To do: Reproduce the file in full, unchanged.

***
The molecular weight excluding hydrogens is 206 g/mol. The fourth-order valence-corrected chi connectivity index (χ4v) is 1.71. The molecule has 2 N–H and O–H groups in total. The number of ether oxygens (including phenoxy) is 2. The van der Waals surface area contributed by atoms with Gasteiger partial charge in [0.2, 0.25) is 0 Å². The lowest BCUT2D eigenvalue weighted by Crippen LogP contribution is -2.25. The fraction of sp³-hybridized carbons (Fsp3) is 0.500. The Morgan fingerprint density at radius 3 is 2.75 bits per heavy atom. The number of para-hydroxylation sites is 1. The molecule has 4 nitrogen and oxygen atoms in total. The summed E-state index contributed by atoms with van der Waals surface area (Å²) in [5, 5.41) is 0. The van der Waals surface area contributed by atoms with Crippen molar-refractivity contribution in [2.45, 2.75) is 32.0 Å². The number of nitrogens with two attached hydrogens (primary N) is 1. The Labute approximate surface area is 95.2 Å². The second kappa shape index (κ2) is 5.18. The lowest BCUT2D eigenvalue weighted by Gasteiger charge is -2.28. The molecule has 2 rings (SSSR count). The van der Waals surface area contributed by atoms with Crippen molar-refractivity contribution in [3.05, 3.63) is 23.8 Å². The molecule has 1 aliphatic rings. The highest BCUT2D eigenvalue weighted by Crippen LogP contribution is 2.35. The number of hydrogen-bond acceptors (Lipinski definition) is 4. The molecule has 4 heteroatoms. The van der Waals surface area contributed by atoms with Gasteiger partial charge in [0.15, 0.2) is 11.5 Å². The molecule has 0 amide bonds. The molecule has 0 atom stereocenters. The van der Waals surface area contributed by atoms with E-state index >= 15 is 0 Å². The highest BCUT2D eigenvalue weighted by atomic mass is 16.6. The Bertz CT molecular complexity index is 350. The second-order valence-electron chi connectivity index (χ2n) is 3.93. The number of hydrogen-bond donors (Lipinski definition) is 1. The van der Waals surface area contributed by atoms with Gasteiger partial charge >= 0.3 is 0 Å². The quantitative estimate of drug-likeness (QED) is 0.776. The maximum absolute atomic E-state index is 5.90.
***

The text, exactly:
The molecular weight excluding hydrogens is 206 g/mol. The fourth-order valence-corrected chi connectivity index (χ4v) is 1.71. The molecule has 2 N–H and O–H groups in total. The number of ether oxygens (including phenoxy) is 2. The van der Waals surface area contributed by atoms with Gasteiger partial charge in [0.2, 0.25) is 0 Å². The lowest BCUT2D eigenvalue weighted by Crippen LogP contribution is -2.25. The fraction of sp³-hybridized carbons (Fsp3) is 0.500. The Morgan fingerprint density at radius 3 is 2.75 bits per heavy atom. The number of para-hydroxylation sites is 1. The molecule has 4 nitrogen and oxygen atoms in total. The summed E-state index contributed by atoms with van der Waals surface area (Å²) in [5, 5.41) is 0. The van der Waals surface area contributed by atoms with Crippen molar-refractivity contribution in [2.45, 2.75) is 32.0 Å². The number of nitrogens with two attached hydrogens (primary N) is 1. The Labute approximate surface area is 95.2 Å². The second kappa shape index (κ2) is 5.18. The lowest BCUT2D eigenvalue weighted by Gasteiger charge is -2.28. The molecule has 2 rings (SSSR count). The van der Waals surface area contributed by atoms with Crippen molar-refractivity contribution in [3.05, 3.63) is 23.8 Å². The molecule has 1 aliphatic rings. The highest BCUT2D eigenvalue weighted by Crippen LogP contribution is 2.35. The number of hydrogen-bond acceptors (Lipinski definition) is 4. The molecule has 4 heteroatoms. The van der Waals surface area contributed by atoms with Gasteiger partial charge in [0.15, 0.2) is 11.5 Å². The molecule has 0 amide bonds. The molecule has 0 atom stereocenters. The van der Waals surface area contributed by atoms with E-state index >= 15 is 0 Å². The highest BCUT2D eigenvalue weighted by atomic mass is 16.6. The Bertz CT molecular complexity index is 350. The second-order valence-electron chi connectivity index (χ2n) is 3.93. The number of hydrogen-bond donors (Lipinski definition) is 1. The van der Waals surface area contributed by atoms with Gasteiger partial charge >= 0.3 is 0 Å². The quantitative estimate of drug-likeness (QED) is 0.776. The maximum absolute atomic E-state index is 5.90.